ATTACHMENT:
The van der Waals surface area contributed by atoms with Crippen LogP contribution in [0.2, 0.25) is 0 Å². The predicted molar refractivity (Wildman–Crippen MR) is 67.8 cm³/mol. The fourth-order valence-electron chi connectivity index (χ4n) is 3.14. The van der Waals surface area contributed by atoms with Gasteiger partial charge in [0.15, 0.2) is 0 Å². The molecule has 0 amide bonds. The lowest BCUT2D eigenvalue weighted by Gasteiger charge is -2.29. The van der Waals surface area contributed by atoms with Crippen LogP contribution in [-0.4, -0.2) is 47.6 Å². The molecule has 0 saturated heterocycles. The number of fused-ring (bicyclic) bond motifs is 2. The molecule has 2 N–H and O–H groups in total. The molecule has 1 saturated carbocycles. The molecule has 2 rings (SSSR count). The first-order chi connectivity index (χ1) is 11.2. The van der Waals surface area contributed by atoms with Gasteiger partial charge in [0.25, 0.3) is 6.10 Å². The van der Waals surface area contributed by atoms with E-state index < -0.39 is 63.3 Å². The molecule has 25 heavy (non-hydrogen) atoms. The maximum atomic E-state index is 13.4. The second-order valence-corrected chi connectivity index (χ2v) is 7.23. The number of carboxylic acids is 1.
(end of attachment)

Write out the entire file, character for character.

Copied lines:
The van der Waals surface area contributed by atoms with Crippen LogP contribution in [0.2, 0.25) is 0 Å². The predicted molar refractivity (Wildman–Crippen MR) is 67.8 cm³/mol. The fourth-order valence-electron chi connectivity index (χ4n) is 3.14. The van der Waals surface area contributed by atoms with Gasteiger partial charge in [0.15, 0.2) is 0 Å². The molecule has 0 amide bonds. The lowest BCUT2D eigenvalue weighted by Gasteiger charge is -2.29. The van der Waals surface area contributed by atoms with Crippen LogP contribution in [-0.4, -0.2) is 47.6 Å². The molecule has 0 saturated heterocycles. The number of fused-ring (bicyclic) bond motifs is 2. The molecule has 2 N–H and O–H groups in total. The molecule has 1 saturated carbocycles. The molecule has 2 rings (SSSR count). The first-order chi connectivity index (χ1) is 11.2. The van der Waals surface area contributed by atoms with Gasteiger partial charge in [0.25, 0.3) is 6.10 Å². The van der Waals surface area contributed by atoms with E-state index < -0.39 is 63.3 Å². The molecule has 25 heavy (non-hydrogen) atoms. The maximum atomic E-state index is 13.4. The second-order valence-corrected chi connectivity index (χ2v) is 7.23. The number of carboxylic acids is 1.